Determinate Imperative Programming: A clocked interpretation of imperative syntax

Vijay Saraswat, IBM TJ Watson Research Center
Radha Jagadeesan, De Paul University
Armando Solar-lezama, UC Berkeley
Christoph von Praun, IBM TJ Watson Research Center
July 17, 2005

Submitted for publication.


There are a large class of applications, notably those in high-performance computation (HPC), for which parallelism is necessary for performance, not expressiveness. Such applications are typically determinate and have no natural notion of deadlock. Unfortunately, today's dominant HPC programming paradigms (MPI and OpenMP) are based on imperative concurrency and do not guarantee determinacy or deadlock-freedom. This substantially complicates writing and debugging such code.

We present a new concurrent model for mutable variables, the clocked final model, CF, that guarantees determinacy and deadlock-freedom. CF views a mutable location as a monotonic stream together with a global stability rule which permits reads to stutter (return a previous value) if it can be established that no other activity can write in the current phase. Each activity maintains a local index into the stream and advances it independently as it performs reads and writes. Computation is aborted if two different activities write different values in the same phase.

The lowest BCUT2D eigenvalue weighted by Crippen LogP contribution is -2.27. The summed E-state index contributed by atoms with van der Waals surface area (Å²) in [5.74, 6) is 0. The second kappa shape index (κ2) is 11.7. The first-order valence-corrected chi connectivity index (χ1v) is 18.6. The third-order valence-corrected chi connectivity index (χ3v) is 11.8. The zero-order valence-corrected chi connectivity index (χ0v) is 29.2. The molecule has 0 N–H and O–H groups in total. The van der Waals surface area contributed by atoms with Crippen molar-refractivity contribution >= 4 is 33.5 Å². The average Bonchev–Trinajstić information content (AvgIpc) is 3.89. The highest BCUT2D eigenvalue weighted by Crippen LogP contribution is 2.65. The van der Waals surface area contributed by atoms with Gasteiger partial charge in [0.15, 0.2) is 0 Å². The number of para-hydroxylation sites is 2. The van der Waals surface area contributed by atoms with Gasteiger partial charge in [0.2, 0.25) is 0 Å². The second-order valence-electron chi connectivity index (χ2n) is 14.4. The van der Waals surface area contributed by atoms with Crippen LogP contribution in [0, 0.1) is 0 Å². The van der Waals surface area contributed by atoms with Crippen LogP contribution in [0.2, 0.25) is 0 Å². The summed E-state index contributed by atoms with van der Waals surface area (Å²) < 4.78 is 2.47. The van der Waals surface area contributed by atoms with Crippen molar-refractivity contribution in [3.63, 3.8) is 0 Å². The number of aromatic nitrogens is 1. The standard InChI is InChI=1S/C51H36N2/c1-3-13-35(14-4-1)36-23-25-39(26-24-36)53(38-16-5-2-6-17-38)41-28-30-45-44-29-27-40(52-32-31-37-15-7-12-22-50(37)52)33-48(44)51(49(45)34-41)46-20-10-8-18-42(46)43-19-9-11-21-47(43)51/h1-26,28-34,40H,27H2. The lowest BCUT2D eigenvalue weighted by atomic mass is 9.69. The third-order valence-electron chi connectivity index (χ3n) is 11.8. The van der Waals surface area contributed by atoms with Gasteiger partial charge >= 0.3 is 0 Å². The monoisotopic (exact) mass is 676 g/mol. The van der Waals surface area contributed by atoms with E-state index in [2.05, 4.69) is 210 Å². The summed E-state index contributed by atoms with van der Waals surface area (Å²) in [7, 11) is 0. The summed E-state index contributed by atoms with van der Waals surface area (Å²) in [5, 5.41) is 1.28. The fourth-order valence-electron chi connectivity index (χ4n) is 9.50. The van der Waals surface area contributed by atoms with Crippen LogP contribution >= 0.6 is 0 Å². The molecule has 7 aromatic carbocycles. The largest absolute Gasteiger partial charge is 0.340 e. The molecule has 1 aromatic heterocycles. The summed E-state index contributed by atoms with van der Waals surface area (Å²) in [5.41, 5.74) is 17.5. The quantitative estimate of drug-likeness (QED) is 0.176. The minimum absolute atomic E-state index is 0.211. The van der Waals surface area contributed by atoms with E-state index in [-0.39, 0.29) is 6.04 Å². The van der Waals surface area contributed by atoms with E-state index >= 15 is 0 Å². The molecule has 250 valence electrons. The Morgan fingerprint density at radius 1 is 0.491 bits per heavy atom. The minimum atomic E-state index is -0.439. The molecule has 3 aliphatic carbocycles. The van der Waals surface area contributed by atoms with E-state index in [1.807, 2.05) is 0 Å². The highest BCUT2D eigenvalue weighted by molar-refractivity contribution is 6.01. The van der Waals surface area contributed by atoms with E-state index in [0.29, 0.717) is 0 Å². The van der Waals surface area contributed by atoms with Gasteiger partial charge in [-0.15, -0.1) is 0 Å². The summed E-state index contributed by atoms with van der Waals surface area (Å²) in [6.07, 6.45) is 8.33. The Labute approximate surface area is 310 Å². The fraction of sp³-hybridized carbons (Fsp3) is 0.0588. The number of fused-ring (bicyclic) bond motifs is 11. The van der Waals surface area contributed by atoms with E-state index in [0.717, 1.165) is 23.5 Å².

This design unifies and extends several well-known determinate programming paradigms: single-threaded imperative programs, the ``safe asynchrony'' of [Steele90], reader-writer communication via immutable variables, Kahn networks, and barrier-based synchronization. Since it is predicated quite narrowly on a re-analysis of mutable variables, it is applicable to existing sequential and concurrent languages, such as Jade, Cilk, Java and X10. We present a formal operational model for a specific CF language, MJ/CF, based on the MJ calculus of [Parkinson03]. We present an outline of a denotational semantics based on a connection with default concurrent constraint programming. We show that CF leads to a very natural programming style: often an ``obvious'' shared-variable formulation provides the correct solution under the CF interpretation. We present several examples and discuss implementation issues.


Slides from a talk at MIT 10/07/2005

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